April 23, 2024

As part of the continuing effort in conserving the Ifugao heritage sites, the Ifugao State University (IFSU) and Ifugao Satoyama Meister Training Program (ISMTP) Alumni Network conducted a tree planting on Aug. 14 at Kinakin, Banaue.
At least 50 grafted pomelos and lemons were added to the previous seedlings planted in the area for the reestablishment of the butterfly sanctuary in the mountains of Kinakin.
The sanctuary is an offshoot of the research project of Arky Ralph T. Dulnuan, an ISMTP alumnus.
In his research, “Species Composition and Seasonal Change of Butterfly Assemblage in Different Elevations in Mount Inulitan, Kinakin, Banaue, Ifugao,” it identified that pomelo and lemon trees are one of the best host plants for butterflies.
The butterfly sanctuary will serve as a haven for butterflies especially for the endangered species.
In his paper, Dulnuan identified 28 species of butterflies, belonging to four families and seven subfamilies were found in the different elevations of the study site.
Of these, two species, Papilio Chikae and Papilio Benguetana are consi-dered endangered by the Convention on International Trade in Endangered Species of Wild Fauna and Flora.
According to the Tropical Conservation Science, the presence of various species of butterflies in an area serves as bio-indicators.
“I am very thankful for all these efforts to help me establish a butterfly sanctuary. With ISMTP, I learned more about butterflies and their importance in the ecosystem. My family sees endeavour as an opportunity to promote the importance of butterflies in our biodiversity,” said Dulnuan.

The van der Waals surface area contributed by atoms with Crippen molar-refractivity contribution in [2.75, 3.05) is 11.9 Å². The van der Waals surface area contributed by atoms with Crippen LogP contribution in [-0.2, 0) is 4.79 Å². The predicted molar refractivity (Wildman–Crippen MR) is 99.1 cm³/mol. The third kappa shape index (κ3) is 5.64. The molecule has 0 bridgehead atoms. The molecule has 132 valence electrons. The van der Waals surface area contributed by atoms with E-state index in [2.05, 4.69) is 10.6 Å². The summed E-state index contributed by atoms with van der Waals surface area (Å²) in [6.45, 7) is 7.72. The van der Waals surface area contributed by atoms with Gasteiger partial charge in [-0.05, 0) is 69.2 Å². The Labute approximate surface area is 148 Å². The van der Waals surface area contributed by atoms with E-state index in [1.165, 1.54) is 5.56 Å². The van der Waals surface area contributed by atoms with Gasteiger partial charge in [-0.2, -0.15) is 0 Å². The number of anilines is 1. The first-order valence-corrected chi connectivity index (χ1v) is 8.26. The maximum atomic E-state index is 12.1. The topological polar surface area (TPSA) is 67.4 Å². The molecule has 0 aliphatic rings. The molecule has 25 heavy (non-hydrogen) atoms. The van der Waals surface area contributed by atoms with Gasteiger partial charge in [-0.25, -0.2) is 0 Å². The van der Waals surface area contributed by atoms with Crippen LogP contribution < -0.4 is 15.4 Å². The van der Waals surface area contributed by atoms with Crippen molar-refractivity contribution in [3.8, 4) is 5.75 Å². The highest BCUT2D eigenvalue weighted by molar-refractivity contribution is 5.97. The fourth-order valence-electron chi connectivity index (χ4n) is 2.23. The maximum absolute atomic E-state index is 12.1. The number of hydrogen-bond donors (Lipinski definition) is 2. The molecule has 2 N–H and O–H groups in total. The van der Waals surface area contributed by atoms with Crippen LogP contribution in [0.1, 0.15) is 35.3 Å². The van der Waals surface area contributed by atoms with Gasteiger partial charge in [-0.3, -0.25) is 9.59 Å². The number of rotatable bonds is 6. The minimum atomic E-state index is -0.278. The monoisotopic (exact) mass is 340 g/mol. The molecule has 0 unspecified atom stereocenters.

The greening activities of the ISMTP alumni will continue in the coming weeks to cover Kiangan and Hungduan, Ifugao. In these areas, indigenous trees will be planted to contribute in preserving endemic trees in the rice terraces.
Eulalie D. Dulnuan, director for the Ifugao Rice Terraces as Globally Important Agricultural Heritage Systems Center of IFSU said the school is committed in the conservation of the IRT not only for its aesthetic value but for food security in our communities.
“One of our programs is to capacitate and assist members of the community to realize their projects in heritage conservation,” he said.
She added these initiatives are also designed to maximize environmental and heritage volunteers in this time of pandemic. “While the pandemic brought great impacts to our communities, it is also a time to do relevant activities that involve different stakeholders in heritage conservation.”
The team also monitored the progress of previously planted trees in the past. – Jude C. Baggo